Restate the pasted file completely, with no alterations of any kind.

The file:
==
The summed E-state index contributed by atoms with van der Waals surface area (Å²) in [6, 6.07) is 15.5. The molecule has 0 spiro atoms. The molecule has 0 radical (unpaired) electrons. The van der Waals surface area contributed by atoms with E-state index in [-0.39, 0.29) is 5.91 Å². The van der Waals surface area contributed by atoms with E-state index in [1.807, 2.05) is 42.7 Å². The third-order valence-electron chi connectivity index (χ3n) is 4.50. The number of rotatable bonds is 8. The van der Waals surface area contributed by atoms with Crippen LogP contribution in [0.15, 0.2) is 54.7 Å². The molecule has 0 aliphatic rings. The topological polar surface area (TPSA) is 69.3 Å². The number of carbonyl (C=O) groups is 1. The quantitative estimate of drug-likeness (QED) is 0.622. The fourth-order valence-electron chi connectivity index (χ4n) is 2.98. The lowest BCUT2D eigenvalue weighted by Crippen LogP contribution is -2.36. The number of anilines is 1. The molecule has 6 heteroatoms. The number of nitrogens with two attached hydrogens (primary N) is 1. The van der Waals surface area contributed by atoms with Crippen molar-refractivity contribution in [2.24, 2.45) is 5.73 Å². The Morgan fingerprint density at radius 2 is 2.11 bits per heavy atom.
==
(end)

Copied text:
The summed E-state index contributed by atoms with van der Waals surface area (Å²) in [6, 6.07) is 15.5. The molecule has 0 spiro atoms. The molecule has 0 radical (unpaired) electrons. The van der Waals surface area contributed by atoms with E-state index in [-0.39, 0.29) is 5.91 Å². The van der Waals surface area contributed by atoms with E-state index in [1.807, 2.05) is 42.7 Å². The third-order valence-electron chi connectivity index (χ3n) is 4.50. The number of rotatable bonds is 8. The van der Waals surface area contributed by atoms with Crippen LogP contribution in [0.15, 0.2) is 54.7 Å². The molecule has 0 aliphatic rings. The topological polar surface area (TPSA) is 69.3 Å². The number of carbonyl (C=O) groups is 1. The quantitative estimate of drug-likeness (QED) is 0.622. The fourth-order valence-electron chi connectivity index (χ4n) is 2.98. The lowest BCUT2D eigenvalue weighted by Crippen LogP contribution is -2.36. The number of anilines is 1. The molecule has 6 heteroatoms. The number of nitrogens with two attached hydrogens (primary N) is 1. The van der Waals surface area contributed by atoms with Crippen molar-refractivity contribution in [2.24, 2.45) is 5.73 Å². The Morgan fingerprint density at radius 2 is 2.11 bits per heavy atom.